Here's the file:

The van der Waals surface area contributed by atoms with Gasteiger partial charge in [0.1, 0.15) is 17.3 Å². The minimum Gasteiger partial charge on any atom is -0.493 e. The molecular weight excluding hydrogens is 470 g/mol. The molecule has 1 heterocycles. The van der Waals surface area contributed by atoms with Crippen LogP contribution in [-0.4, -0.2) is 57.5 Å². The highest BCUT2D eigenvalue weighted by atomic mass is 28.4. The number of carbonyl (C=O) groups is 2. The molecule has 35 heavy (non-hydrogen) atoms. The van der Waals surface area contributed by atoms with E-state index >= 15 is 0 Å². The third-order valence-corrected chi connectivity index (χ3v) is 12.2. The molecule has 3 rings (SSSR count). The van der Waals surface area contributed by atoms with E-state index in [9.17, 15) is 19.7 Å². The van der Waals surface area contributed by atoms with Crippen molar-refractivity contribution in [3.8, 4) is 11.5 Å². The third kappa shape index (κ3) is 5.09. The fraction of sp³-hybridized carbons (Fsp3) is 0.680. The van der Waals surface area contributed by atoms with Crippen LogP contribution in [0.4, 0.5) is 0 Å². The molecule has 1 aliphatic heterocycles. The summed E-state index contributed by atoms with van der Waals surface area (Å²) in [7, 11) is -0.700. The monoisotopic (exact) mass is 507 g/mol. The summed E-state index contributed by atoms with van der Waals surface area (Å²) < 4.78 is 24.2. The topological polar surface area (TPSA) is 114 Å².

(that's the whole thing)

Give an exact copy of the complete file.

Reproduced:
The van der Waals surface area contributed by atoms with Gasteiger partial charge in [0.1, 0.15) is 17.3 Å². The minimum Gasteiger partial charge on any atom is -0.493 e. The molecular weight excluding hydrogens is 470 g/mol. The molecule has 1 heterocycles. The van der Waals surface area contributed by atoms with Crippen LogP contribution in [-0.4, -0.2) is 57.5 Å². The highest BCUT2D eigenvalue weighted by atomic mass is 28.4. The number of carbonyl (C=O) groups is 2. The molecule has 35 heavy (non-hydrogen) atoms. The van der Waals surface area contributed by atoms with E-state index >= 15 is 0 Å². The third-order valence-corrected chi connectivity index (χ3v) is 12.2. The molecule has 3 rings (SSSR count). The van der Waals surface area contributed by atoms with E-state index in [9.17, 15) is 19.7 Å². The van der Waals surface area contributed by atoms with Crippen molar-refractivity contribution in [3.8, 4) is 11.5 Å². The third kappa shape index (κ3) is 5.09. The fraction of sp³-hybridized carbons (Fsp3) is 0.680. The van der Waals surface area contributed by atoms with Crippen LogP contribution in [0.4, 0.5) is 0 Å². The molecule has 1 aliphatic heterocycles. The summed E-state index contributed by atoms with van der Waals surface area (Å²) in [7, 11) is -0.700. The monoisotopic (exact) mass is 507 g/mol. The summed E-state index contributed by atoms with van der Waals surface area (Å²) < 4.78 is 24.2. The topological polar surface area (TPSA) is 114 Å².